nohup nohup -4 years ago 89
Linux Question

Occurring stack overflow at varying stack usage and not at fixed stack usage on each run

Apologies for the confusing title, this is the best I could come up with.

I am running a program with a recursive call on a debian OS. My stack size is

-s: stack size (kbytes) 8192


As far as what I learned, the stack size must be fixed, and should be the same that must be allocated to a program at every run unless it is explicitly changed in the
ulimit
.

The code to the recursive function is a simple decrement to a given number until it reaches
0
. This is written in rust.

fn print_till_zero(x: &mut i32) {
*x -= 1;
println!("Variable is {}", *x);
while *x != 0 {
print_till_zero(x);
}
}


and the value is passed as

static mut Y: i32 = 999999999;
unsafe {
print_till_zero(&mut Y);
}


Since the stack allocated to the program is fixed, and must not change theoretically, I was expecting a stackoverflow at the same variable each time, but it is not happening at the same variable, which means the stack allocation is variadic.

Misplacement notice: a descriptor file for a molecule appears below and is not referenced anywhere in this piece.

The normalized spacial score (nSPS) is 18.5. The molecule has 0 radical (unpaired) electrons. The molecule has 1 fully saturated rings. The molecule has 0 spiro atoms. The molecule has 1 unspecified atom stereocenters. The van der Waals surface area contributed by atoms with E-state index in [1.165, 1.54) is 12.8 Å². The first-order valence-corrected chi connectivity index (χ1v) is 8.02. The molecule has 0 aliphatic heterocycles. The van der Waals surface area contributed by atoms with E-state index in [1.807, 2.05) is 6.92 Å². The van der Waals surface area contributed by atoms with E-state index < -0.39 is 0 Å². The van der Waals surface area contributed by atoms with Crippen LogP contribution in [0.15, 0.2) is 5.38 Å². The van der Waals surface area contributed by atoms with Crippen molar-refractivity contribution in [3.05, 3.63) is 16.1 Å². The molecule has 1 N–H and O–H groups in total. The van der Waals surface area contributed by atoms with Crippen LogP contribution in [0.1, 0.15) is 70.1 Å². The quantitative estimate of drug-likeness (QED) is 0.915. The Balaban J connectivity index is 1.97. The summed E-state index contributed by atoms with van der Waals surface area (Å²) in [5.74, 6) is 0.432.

Run 1:

====snip====
Variable is 999895412
Variable is 999895411

thread 'main' has overflowed its stack
fatal runtime error: stack overflow


Run 2:

====snip====
Variable is 999895352
Variable is 999895351

thread 'main' has overflowed its stack
fatal runtime error: stack overflow


Although the difference is subtle, shouldn't it be ideally causing the stack overflow at the same variable? Why is it happening at different times, implying different stack size for each run? This is not specific to rust, and a similar behavior is observed in
C
too.

Edit::

C code is

#pragma GCC push_options
#pragma GCC optimize ("O0")
#include<stdio.h>
void rec(int i){
printf("%d,",i);
rec(i-1);
fflush(stdout);
}
int main(){
setbuf(stdout,NULL);
rec(1000000);
}
#pragma GCC pop_options


Output:

Run 1:

738551,738550,[1] 7052 segmentation fault


Run 2:

738438,738437,[1] 7125 segmentation fault

Answer Source

Most probably this is due to ASLR.

The base address of the stack is randomized at each run to make certain types of exploits more difficult; on Linux this has a granularity of 16 bytes (which incidentally is the biggest alignment requirement on x86).

On the other hand, the page size is (normally?) 4 KB on x86, and the system detects the stack overflow when you touch the first forbidden page; this means that you'll always have available a partial page first (with the offset depending from ASLR), and then two full pages before the system detects a stack overflow. Hence the total usable stack size is at least 8192 bytes, plus the first partial page, whose available size is different at each run.

(if you are very lucky and the calculated offset is zero you probably get exactly two pages)

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